However, for me, the experience of reading is wrecked by poor editing. I still remember the disgust of reading a published book set in Georgian England that had been bought  from an American writer, which spoke of the cicadas chirping in Kent. No. We’ve never had cicadas in the UK. There was mention that it was a cool evening, so they put hickory wood on the fire. Again, no. We don’t have hickory now and didn’t then.

That book was published in the US, and then the series brought to the UK. Clearly no one bothered to edit or copyedit, and as a result when I wrote a review, I was extremely rude about it. Perhaps I should not have been, but I was. It was a bad book, to my thinking. It was let down badly by poor research and non-existent editing.

So, two rules about good writing here:

First, always, always, read your work aloud for typos and errors;

Second, if you’re going to try to look serious about your writing, no matter whether you go the traditional publishing route or decide to self-publish, always pay someone to edit it professionally.

It costs money, but it is money very well spent. And it may just lead to sales.

Advertisements
Comments
12 Responses to “Editors and Editing”
  1. I think it’s having pride in your own work to have it edited and researching the country you’re writing about is just common sense. You’d think!

    Like

  2. Copy-editor’s Joke.

    Q. How many authors does it take to change a light bulb?

    A. Authors never change a damn thing.

    Trouble is, Mike, the copy-editor who does try to rewrite the book. I had one, name of ***e* ****, who did just that. As you described he/she ‘loved the book’, then sent 30 pages of notes that were mostly her/his opinion, and mostly nonsense. But the real sin was he/she made other significant alterations that were never mentioned in the notes, and often changed the sense of what my characters were saying, in direct speech. Result, I had to go through every page of the copy-edited ms, repairing the damage. Used to drive me crazy, and eventually I yelled, ‘Enough! Get rid of this person!’

    As I did, I also asked the key question. ‘Is M* **** paid a flat rate for the job, or by the hour, as billed?’ I don’t have to tell you what the answer was.

    Now I have a lovely copy-editor, name of J*ne Heller, who’s constructive, helpful, knows her brief, and never leaves any dead chauffeurs behind.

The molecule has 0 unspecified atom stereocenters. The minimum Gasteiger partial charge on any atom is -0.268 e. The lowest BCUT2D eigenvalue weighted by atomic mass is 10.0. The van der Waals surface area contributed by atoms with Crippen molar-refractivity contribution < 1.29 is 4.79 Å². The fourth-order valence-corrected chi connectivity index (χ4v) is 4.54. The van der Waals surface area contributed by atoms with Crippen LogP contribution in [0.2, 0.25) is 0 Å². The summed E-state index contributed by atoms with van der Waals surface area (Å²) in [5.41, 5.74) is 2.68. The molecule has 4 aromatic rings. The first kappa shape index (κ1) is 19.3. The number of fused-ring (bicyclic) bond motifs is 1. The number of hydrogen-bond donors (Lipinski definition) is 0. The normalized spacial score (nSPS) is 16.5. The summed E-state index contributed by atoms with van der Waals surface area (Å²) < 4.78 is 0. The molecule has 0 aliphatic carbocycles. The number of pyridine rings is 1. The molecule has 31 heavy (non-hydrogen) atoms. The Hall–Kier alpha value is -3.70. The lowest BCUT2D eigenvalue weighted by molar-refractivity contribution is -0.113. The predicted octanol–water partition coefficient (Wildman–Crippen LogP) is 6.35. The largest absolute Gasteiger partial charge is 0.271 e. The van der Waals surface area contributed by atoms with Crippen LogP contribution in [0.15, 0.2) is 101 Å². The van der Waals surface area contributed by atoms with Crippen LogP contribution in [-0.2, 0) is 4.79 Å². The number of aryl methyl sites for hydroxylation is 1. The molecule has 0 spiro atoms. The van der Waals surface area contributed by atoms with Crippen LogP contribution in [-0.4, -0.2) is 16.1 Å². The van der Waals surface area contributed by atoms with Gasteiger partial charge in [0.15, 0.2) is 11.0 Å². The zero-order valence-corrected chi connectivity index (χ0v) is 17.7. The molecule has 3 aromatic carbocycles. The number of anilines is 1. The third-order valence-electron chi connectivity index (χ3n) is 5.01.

Like

  3. Jack Eason says:

    For me, experienced beta readers do the same job Michael. Instead of just one set of eyes (your copy editor), I have four sets of eagle eyed writers looking for errors or all kinds. Believe me when I tell you that I can’t get away with anything. I also act as a beta reader for them as well, which is when I get my own back LOL ;)

    Like

  4. Elaine Moxon says:

    Well said. I was advised by two published authors to seek a professional editor. I was fortunate that one of the aforementioned authors recommended a previous editor of theirs to me. I received a 6-page report and an annotated mss with margins rammed full of comments (not all of them welcome at first). However, I knew if I wanted my work to be taken seriously I would have to knuckle down and rewrite my novel. Since then I have edited on pc and paper, read aloud, sent it to Beta readers and spent 3 months sculpting the most difficult scenes with a mentor. I hope to submit next spring and can’t wait to begin redrafting my second novel, so that an editor can help me shape it into a good book. Honour the editor. They are the gold leaf on your manuscript.

    Like

  5. @janestheone says:

    I recently bought and read a book because the author enterprisingly urged me (on Goodreads) to do so, giving the reason that we like some of the same writers so I might like his book. I expected to find it unreadable, but did not, and it was interesting. It appeared to lack editing. I sent a private message to the author, not making criticisms but asking some questions, mainly about period dialogue. Part of his response was this:

    “you have brought to my attention a number of issues, the majority of which – apart from the typos – haven’t been issues, they’ve been instances of you not reading the text properly.”

    Excellent, no?

    Like

Trackbacks
Check out what others are saying...


Leave a Reply

Fill in your details below or click an icon to log in:

WordPress.com Logo

You are commenting using your WordPress.com account. Log Out / Change )

Twitter picture

You are commenting using your Twitter account. Log Out / Change )

Facebook photo

You are commenting using your Facebook account. Log Out / Change )

Google+ photo

You are commenting using your Google+ account. Log Out / Change )

Connecting to %s

%d bloggers like this: